Bhutan and Happiness

I happened to be in Bhutan, Land of the Thunder Dragon, for an entire month during July, 2015. I refrained from writing a post straight away and thought that I would not do it since (textual) documentation is not something the Bhutanese have been fond of. But then, documenting and sharing has become a part of our DNA (and perhaps it has always been). It’s a curious phenomena and I am giving into it.

It’s amazing how this land has left no footprints over last hundreds of years. Even their houses used to be almost 100% biodegradable only about 50 years ago. Even archaeological investigations hadn’t started before the turn of the 21st century. Most of it’s history is captured in wonderful oral tradition. If you like stories, there is no land such as Bhutan. And these very things are beautiful about Bhutan. It’s almost invisible and doesn’t seem to have any interest in blowing its own trumpet.

As I understand it, Bhutan and other Buddhist kingdoms like Tibet, Spiti, Ladakh, etc. wished to remain independent and isolated but all of them, except Bhutan have been folded into India or China. Tibet has been occupied by China and the dispute has been on since the 1950’s. Bhutan, locked by China on the north and India on the south had a decision to make. They chose India since relations with China have always been tense. There is a much longer history but in the current context, Bhutan remains the last frontier of Buddhist Monarchy.

The essence of the land is in remaining isolated. Money in its current form came in Bhutan in 1960, television came in 2000, there is still no payment gateway for shopping online. But life has been running smoothly and with contentment over hundreds of years. It has been a self-sustaining world of its own. With the advent of ‘industrialization’ and ‘modernization’, the time for Bhutan has come to make a tough call. It has controlled tourism and has tried to preserve traditions by following the concept of ‘Gross National Happiness’ but is it possible to maintain a balance? Industrialize with the heart? It would be amazing if they can but the winds of change have swept Thimphu, the capital which is changing rapidly. The good part though, are things like these:

Image for post
Vision statement of a Dzongkhag in Bumthang. Dzong (fort) is an administrative + spiritual unit.

The king and the government are clear on what they want and there is a genuine reverence for the king. My assessment of the place is a beautiful land with wonderful people who have been peace-loving, faith-driven and very content. Internally, everyone is torn in various directions by all sorts of pulls but the collective conscious of Bhutan is beautiful. The influence of Indian television (the loudness, brashness, cut-throatness) and social media(fear of missing out, constant peeking into others lives) can change any place and Bhutan (mainly Thimphu) is no exception. Maybe that’s how the human race will evolve but there definitely a few things which other cultures and countries should adopt. Few simple things:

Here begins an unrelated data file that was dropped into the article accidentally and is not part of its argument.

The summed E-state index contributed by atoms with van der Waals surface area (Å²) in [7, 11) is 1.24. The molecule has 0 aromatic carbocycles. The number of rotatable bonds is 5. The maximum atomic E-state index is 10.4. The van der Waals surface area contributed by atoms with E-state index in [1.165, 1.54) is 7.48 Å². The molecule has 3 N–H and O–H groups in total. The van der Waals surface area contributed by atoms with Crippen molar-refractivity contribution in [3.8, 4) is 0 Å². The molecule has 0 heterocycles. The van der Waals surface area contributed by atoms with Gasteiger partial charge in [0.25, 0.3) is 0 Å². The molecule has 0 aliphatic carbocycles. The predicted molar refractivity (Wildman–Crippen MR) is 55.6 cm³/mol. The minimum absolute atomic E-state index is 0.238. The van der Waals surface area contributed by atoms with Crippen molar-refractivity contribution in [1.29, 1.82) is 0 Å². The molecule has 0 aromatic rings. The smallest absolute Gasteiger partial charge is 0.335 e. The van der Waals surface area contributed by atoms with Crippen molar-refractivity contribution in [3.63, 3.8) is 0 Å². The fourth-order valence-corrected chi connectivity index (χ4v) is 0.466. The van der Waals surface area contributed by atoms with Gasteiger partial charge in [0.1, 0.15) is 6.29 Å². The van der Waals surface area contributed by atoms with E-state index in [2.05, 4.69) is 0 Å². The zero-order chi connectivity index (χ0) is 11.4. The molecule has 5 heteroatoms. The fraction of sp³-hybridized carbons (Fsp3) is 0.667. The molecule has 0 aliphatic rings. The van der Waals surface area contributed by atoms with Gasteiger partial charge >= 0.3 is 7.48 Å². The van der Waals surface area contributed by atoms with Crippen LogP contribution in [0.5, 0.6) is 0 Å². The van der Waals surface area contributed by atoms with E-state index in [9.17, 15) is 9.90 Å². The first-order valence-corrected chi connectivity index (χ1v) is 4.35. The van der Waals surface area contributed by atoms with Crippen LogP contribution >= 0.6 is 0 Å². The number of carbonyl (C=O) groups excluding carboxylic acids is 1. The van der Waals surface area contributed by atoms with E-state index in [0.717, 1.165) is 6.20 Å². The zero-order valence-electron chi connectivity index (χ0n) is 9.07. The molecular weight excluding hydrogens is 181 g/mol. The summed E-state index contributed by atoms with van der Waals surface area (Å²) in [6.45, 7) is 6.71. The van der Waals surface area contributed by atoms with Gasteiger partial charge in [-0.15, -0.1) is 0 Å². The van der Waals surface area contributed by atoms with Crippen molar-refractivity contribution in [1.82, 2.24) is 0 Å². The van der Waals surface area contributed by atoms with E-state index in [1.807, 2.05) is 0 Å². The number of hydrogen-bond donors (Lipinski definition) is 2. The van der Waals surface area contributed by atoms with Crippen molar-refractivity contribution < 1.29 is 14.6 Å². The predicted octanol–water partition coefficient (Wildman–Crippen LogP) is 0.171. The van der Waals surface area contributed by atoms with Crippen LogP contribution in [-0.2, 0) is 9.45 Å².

1. Carpooling is not forced: You don’t really need an app for car pooling to work. Thimphu has a beautiful system with a central taxi station where drivers gather four people going in the same direction and then move. If you’re in a hurry, the driver moves and takes in more passengers on the way. A small population helps but it’s be nicer if we can all take things a little bit slower.The world is moving and the race will advance, there is no big rush.
  2. No class system: If you enter any shop or establishment, it is very hard to know who is the owner, who is sweeper. The dignity for labour is beautiful. The example I give is very literal, this dignity exists at many levels (perhaps except for the butchers, they have it hard in Bhutan).
  3. The easy attitude: This comes again and again. Perhaps it is a part of most non-city settings but Bhutan takes it a notch further up. The people here love to drink, and most of the bars are so simple, it makes drinking a very regular affair. You can easily find a person handing you a drink while she reads a lullaby to her baby. People here also love darts and archery. Weekends and some times weekdays too are filled with playing these games on open grounds and making merry.
Image for post
A bar in Bumthang, Bhutan

4. Attention to detail/aesthetics: There is beauty and care in everything. I can go on and on here but everything is made with such love and ‘nazakat’ that it warms your heart. Maybe this is the apt place for putting in a lot of pictures:

Image for post
Tashichho Dzong
Image for post
At the Changangkha Lakhang
Image for post
Taktsang Monastery
Image for post
The ornate traffic signal
Image for post
The Cantilever bridge leading to the football stadium
Image for post
Ad ofcourse, the nature around

Amidst all the beauty and happiness, Bhutan has its own problems like any one else: a) A growing population which is finding hard to get jobs. Previously, everyone was mostly into traditional farming or government jobs. Things have changed dramatically in the last decade. b) Traffic, like any other growing, sprawling city has come to the minds of town planners now. c) Maintaining the balance between traditions and external influences.

When it comes to the subject of ‘Gross National Happiness’, the locals have ambivalent reactions. It is a concept they really want to believe in but most have to come to terms with the fact that it is not too far away from a marketing gimmick. The connected world has brought in a lot of help but it brings in this dull, drab concept called standardization which is taking out the heart of many things.

It would be nice if this connected world doesn’t impose too much on each other and let everyone grow and evolve in their own form and direction.

Let this illusion be beautiful.

Leave a Reply